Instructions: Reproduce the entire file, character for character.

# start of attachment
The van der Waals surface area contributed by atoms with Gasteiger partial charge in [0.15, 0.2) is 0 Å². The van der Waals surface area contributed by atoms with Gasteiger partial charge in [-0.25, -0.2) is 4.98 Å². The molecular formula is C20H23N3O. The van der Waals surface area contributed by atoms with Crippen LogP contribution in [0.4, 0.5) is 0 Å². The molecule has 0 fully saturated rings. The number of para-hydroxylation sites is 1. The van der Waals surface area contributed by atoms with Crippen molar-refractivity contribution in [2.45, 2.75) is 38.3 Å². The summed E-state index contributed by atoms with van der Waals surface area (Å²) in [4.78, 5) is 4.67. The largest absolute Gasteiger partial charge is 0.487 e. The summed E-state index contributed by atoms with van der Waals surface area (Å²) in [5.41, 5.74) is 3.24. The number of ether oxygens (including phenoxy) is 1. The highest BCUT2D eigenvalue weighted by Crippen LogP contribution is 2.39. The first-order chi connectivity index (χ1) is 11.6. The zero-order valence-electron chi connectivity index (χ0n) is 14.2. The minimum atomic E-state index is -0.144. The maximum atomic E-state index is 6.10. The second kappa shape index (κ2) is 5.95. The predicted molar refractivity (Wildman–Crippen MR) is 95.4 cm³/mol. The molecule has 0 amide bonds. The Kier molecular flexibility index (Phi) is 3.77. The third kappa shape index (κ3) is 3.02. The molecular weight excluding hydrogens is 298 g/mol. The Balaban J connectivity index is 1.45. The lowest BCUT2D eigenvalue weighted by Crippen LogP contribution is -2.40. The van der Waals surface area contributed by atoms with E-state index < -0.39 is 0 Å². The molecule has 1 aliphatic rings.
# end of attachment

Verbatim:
The van der Waals surface area contributed by atoms with Gasteiger partial charge in [0.15, 0.2) is 0 Å². The van der Waals surface area contributed by atoms with Gasteiger partial charge in [-0.25, -0.2) is 4.98 Å². The molecular formula is C20H23N3O. The van der Waals surface area contributed by atoms with Crippen LogP contribution in [0.4, 0.5) is 0 Å². The molecule has 0 fully saturated rings. The number of para-hydroxylation sites is 1. The van der Waals surface area contributed by atoms with Crippen molar-refractivity contribution in [2.45, 2.75) is 38.3 Å². The summed E-state index contributed by atoms with van der Waals surface area (Å²) in [4.78, 5) is 4.67. The largest absolute Gasteiger partial charge is 0.487 e. The summed E-state index contributed by atoms with van der Waals surface area (Å²) in [5.41, 5.74) is 3.24. The number of ether oxygens (including phenoxy) is 1. The highest BCUT2D eigenvalue weighted by Crippen LogP contribution is 2.39. The first-order chi connectivity index (χ1) is 11.6. The zero-order valence-electron chi connectivity index (χ0n) is 14.2. The minimum atomic E-state index is -0.144. The maximum atomic E-state index is 6.10. The second kappa shape index (κ2) is 5.95. The predicted molar refractivity (Wildman–Crippen MR) is 95.4 cm³/mol. The molecule has 0 amide bonds. The Kier molecular flexibility index (Phi) is 3.77. The third kappa shape index (κ3) is 3.02. The molecular weight excluding hydrogens is 298 g/mol. The Balaban J connectivity index is 1.45. The lowest BCUT2D eigenvalue weighted by Crippen LogP contribution is -2.40. The van der Waals surface area contributed by atoms with E-state index < -0.39 is 0 Å². The molecule has 1 aliphatic rings.